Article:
janeway_sm021774 — Birth of Jacob Jones Janeway, in the city of New York, the eldest child of George and Effie (Ten Eyck) Janeway. The year 1797 found the young man diligent in the use of the means of grace, and seeking growth in the divine life. “In reviewing my conduct, I felt that my sins were pardoned. In the morning exercise, on Monday, I was somewhat earnest in pleading with God. Towards the end of the week too much absorbed in study.” “This week my soul has been somewhat refreshed. I see that my heart is deceitful and easily ensnared by the world. Though we depart from God in our affections, yet if we strive to return he will accept and help us. Remember, O my soul, the exhortation, Work out your salvation with fear and trembling, for it is God that worketh in you, both to will and to do of his good pleasure. To this end I must be circumspect in my conduct, diligent and active.”

alexander_jw_sm1849 — Inauguration of the Rev. James W. Alexander, D.D., as professor of ecclesiastical history and church government in the theological seminary at Princeton. Born near Gordonsville, Virginia, in 1804, the eldest son of Archibald Alexander, James was raised in a household filled with theological giants of the faith. His father was the president of Hampden-Sydney College at that time. But by the time that schooling had begun for James, his father had taken the pulpit of the Third Presbyterian Church in Philadelphia, Pennsylvania in 1807. Then in 1812, as the new seminary called Princeton began in New Jersey, the Alexander family moved there and Archibald Alexander became the first professor of that new divinity school. Young James graduated from the College of New Jersey in 1820. And while he studied theology at Princeton Seminary from 1822–1824, he would not be ordained by the historic Hanover Presbytery until 1827, having first served about three years as a tutor. He died on July 31, 1859.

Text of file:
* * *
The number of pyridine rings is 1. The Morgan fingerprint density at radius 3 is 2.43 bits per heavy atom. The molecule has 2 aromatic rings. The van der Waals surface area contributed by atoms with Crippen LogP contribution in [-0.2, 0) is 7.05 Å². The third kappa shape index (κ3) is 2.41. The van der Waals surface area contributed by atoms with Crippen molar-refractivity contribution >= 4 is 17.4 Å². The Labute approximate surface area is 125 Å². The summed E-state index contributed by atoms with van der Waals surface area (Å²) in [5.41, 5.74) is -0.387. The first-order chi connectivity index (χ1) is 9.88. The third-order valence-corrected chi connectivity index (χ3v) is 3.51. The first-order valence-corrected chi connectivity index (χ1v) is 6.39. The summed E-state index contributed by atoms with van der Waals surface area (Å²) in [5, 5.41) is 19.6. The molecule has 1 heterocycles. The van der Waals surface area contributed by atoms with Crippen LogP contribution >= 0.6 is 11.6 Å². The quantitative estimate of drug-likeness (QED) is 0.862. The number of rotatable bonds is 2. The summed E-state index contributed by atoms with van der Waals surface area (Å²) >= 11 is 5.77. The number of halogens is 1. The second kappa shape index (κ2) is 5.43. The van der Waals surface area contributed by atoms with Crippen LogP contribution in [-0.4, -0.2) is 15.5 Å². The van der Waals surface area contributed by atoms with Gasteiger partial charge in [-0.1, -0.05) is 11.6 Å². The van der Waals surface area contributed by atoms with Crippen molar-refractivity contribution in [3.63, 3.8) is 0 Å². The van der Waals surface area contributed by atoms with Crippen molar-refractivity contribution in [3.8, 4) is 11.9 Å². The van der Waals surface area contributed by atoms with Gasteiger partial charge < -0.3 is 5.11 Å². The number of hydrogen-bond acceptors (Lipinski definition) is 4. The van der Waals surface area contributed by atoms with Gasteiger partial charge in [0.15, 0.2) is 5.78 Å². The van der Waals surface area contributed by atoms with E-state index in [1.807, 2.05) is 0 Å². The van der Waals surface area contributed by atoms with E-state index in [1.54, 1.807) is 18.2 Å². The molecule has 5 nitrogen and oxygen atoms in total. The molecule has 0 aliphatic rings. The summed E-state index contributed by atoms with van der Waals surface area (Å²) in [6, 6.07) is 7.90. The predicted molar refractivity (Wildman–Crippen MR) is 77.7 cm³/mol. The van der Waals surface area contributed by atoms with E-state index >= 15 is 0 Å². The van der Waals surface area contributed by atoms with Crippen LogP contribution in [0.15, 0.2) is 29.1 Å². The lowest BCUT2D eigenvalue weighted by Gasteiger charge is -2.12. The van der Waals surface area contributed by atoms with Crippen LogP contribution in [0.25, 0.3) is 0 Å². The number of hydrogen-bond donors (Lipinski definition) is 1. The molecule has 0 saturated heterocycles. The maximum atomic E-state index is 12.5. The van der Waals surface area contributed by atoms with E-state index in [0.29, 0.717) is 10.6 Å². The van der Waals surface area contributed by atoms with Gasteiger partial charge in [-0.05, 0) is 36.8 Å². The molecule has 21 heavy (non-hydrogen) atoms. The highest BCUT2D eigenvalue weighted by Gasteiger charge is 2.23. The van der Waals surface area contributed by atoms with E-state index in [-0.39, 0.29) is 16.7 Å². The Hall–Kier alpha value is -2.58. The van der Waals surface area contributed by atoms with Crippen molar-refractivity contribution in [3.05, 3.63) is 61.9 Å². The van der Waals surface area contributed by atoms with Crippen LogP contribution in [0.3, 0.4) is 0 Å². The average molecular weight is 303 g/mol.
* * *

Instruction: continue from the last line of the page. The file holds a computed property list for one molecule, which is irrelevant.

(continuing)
league1925 — The First Annual Conference of the League of Evangelical Students was held in Grand Rapids, Michigan, November 20-24, 1925. At this conference nineteen schools were represented, eleven theological seminaries and eight Bible schools, and these represented student bodies from Texas to Canada and from the Atlantic to the Pacific. The Conference, with its keynote on unswerving loyalty to the Bible as the only authoritative rule of faith and practice, was held on the campus of Calvin Theological Seminary and Dr. J. Gresham Machen spoke on the theme, “The Church’s Historic Fight against Modernism from Within.” An early 20th-century campus ministry, the League ran its course in a brief fifteen years, overtaken by the wider appeal of InterVarsity.